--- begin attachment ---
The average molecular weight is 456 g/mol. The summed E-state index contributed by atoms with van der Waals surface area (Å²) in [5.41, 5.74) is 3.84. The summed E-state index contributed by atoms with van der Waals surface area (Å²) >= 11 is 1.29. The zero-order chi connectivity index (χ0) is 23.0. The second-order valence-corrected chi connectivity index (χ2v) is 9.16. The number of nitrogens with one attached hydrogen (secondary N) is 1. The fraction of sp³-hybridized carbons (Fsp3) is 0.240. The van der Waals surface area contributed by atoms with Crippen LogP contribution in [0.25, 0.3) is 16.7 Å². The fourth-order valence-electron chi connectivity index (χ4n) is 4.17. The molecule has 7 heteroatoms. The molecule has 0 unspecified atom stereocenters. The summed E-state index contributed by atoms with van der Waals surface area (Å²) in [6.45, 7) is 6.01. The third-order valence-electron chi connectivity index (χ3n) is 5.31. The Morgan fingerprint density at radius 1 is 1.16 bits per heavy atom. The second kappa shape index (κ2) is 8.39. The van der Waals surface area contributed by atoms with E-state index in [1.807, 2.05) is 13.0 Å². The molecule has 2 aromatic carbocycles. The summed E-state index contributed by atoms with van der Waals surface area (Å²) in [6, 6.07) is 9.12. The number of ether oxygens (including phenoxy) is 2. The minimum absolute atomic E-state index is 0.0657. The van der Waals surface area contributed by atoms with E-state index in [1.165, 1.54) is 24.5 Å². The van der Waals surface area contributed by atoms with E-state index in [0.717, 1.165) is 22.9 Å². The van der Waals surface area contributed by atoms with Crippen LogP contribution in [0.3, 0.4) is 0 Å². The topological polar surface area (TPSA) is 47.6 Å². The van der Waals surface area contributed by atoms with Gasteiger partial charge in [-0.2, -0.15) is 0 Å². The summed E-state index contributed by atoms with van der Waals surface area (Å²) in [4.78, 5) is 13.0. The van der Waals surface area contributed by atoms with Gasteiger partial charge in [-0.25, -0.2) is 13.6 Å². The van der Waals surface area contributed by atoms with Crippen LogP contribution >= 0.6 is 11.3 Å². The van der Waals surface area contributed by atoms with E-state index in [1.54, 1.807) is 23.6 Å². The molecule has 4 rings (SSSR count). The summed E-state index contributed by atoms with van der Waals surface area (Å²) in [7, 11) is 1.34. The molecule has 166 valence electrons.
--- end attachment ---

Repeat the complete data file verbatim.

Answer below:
The average molecular weight is 456 g/mol. The summed E-state index contributed by atoms with van der Waals surface area (Å²) in [5.41, 5.74) is 3.84. The summed E-state index contributed by atoms with van der Waals surface area (Å²) >= 11 is 1.29. The zero-order chi connectivity index (χ0) is 23.0. The second-order valence-corrected chi connectivity index (χ2v) is 9.16. The number of nitrogens with one attached hydrogen (secondary N) is 1. The fraction of sp³-hybridized carbons (Fsp3) is 0.240. The van der Waals surface area contributed by atoms with Crippen LogP contribution in [0.25, 0.3) is 16.7 Å². The fourth-order valence-electron chi connectivity index (χ4n) is 4.17. The molecule has 7 heteroatoms. The molecule has 0 unspecified atom stereocenters. The summed E-state index contributed by atoms with van der Waals surface area (Å²) in [6.45, 7) is 6.01. The third-order valence-electron chi connectivity index (χ3n) is 5.31. The Morgan fingerprint density at radius 1 is 1.16 bits per heavy atom. The second kappa shape index (κ2) is 8.39. The van der Waals surface area contributed by atoms with E-state index in [1.807, 2.05) is 13.0 Å². The molecule has 2 aromatic carbocycles. The summed E-state index contributed by atoms with van der Waals surface area (Å²) in [6, 6.07) is 9.12. The number of ether oxygens (including phenoxy) is 2. The minimum absolute atomic E-state index is 0.0657. The van der Waals surface area contributed by atoms with E-state index in [1.165, 1.54) is 24.5 Å². The van der Waals surface area contributed by atoms with E-state index in [0.717, 1.165) is 22.9 Å². The van der Waals surface area contributed by atoms with Crippen LogP contribution in [0.3, 0.4) is 0 Å². The topological polar surface area (TPSA) is 47.6 Å². The van der Waals surface area contributed by atoms with Gasteiger partial charge in [-0.2, -0.15) is 0 Å². The summed E-state index contributed by atoms with van der Waals surface area (Å²) in [4.78, 5) is 13.0. The van der Waals surface area contributed by atoms with Gasteiger partial charge in [-0.25, -0.2) is 13.6 Å². The van der Waals surface area contributed by atoms with Crippen LogP contribution >= 0.6 is 11.3 Å². The van der Waals surface area contributed by atoms with E-state index in [1.54, 1.807) is 23.6 Å². The molecule has 4 rings (SSSR count). The summed E-state index contributed by atoms with van der Waals surface area (Å²) in [7, 11) is 1.34. The molecule has 166 valence electrons.